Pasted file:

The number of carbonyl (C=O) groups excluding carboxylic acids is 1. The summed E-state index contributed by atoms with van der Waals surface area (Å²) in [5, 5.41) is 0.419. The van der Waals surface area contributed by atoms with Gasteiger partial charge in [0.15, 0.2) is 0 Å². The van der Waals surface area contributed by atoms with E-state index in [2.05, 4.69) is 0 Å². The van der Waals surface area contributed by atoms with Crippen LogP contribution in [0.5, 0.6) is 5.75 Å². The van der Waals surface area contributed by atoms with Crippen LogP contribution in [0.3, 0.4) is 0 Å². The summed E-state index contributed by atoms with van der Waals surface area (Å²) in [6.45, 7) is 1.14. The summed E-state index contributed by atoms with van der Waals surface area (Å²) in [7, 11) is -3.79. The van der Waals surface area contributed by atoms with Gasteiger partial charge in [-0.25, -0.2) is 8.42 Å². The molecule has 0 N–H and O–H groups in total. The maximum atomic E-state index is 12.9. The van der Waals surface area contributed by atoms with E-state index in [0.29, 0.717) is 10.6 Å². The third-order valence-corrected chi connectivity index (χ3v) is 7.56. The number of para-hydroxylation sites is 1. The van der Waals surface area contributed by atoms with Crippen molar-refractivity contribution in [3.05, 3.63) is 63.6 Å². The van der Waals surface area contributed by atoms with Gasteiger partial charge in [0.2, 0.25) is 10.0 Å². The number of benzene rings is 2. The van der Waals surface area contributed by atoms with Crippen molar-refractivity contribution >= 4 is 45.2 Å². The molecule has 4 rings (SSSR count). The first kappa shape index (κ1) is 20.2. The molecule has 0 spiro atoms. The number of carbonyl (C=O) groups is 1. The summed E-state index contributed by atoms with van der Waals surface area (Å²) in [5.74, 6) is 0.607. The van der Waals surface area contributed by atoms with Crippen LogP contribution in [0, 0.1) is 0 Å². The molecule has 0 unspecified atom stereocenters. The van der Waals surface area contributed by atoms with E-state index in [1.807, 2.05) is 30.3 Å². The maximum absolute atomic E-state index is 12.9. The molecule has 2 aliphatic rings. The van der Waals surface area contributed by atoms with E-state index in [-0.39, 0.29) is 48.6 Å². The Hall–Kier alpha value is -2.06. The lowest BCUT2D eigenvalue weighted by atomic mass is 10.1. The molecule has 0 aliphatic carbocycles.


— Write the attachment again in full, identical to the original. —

The number of carbonyl (C=O) groups excluding carboxylic acids is 1. The summed E-state index contributed by atoms with van der Waals surface area (Å²) in [5, 5.41) is 0.419. The van der Waals surface area contributed by atoms with Gasteiger partial charge in [0.15, 0.2) is 0 Å². The van der Waals surface area contributed by atoms with E-state index in [2.05, 4.69) is 0 Å². The van der Waals surface area contributed by atoms with Crippen LogP contribution in [0.5, 0.6) is 5.75 Å². The van der Waals surface area contributed by atoms with Crippen LogP contribution in [0.3, 0.4) is 0 Å². The summed E-state index contributed by atoms with van der Waals surface area (Å²) in [6.45, 7) is 1.14. The summed E-state index contributed by atoms with van der Waals surface area (Å²) in [7, 11) is -3.79. The van der Waals surface area contributed by atoms with Gasteiger partial charge in [-0.25, -0.2) is 8.42 Å². The molecule has 0 N–H and O–H groups in total. The maximum atomic E-state index is 12.9. The van der Waals surface area contributed by atoms with E-state index in [0.29, 0.717) is 10.6 Å². The third-order valence-corrected chi connectivity index (χ3v) is 7.56. The number of para-hydroxylation sites is 1. The van der Waals surface area contributed by atoms with Crippen molar-refractivity contribution in [3.05, 3.63) is 63.6 Å². The van der Waals surface area contributed by atoms with Gasteiger partial charge in [0.2, 0.25) is 10.0 Å². The number of benzene rings is 2. The van der Waals surface area contributed by atoms with Crippen molar-refractivity contribution >= 4 is 45.2 Å². The molecule has 4 rings (SSSR count). The first kappa shape index (κ1) is 20.2. The molecule has 0 spiro atoms. The number of carbonyl (C=O) groups is 1. The summed E-state index contributed by atoms with van der Waals surface area (Å²) in [5.74, 6) is 0.607. The van der Waals surface area contributed by atoms with Crippen LogP contribution in [0, 0.1) is 0 Å². The molecule has 0 unspecified atom stereocenters. The van der Waals surface area contributed by atoms with E-state index in [1.807, 2.05) is 30.3 Å². The maximum absolute atomic E-state index is 12.9. The molecule has 2 aliphatic rings. The van der Waals surface area contributed by atoms with E-state index in [-0.39, 0.29) is 48.6 Å². The Hall–Kier alpha value is -2.06. The lowest BCUT2D eigenvalue weighted by atomic mass is 10.1. The molecule has 0 aliphatic carbocycles.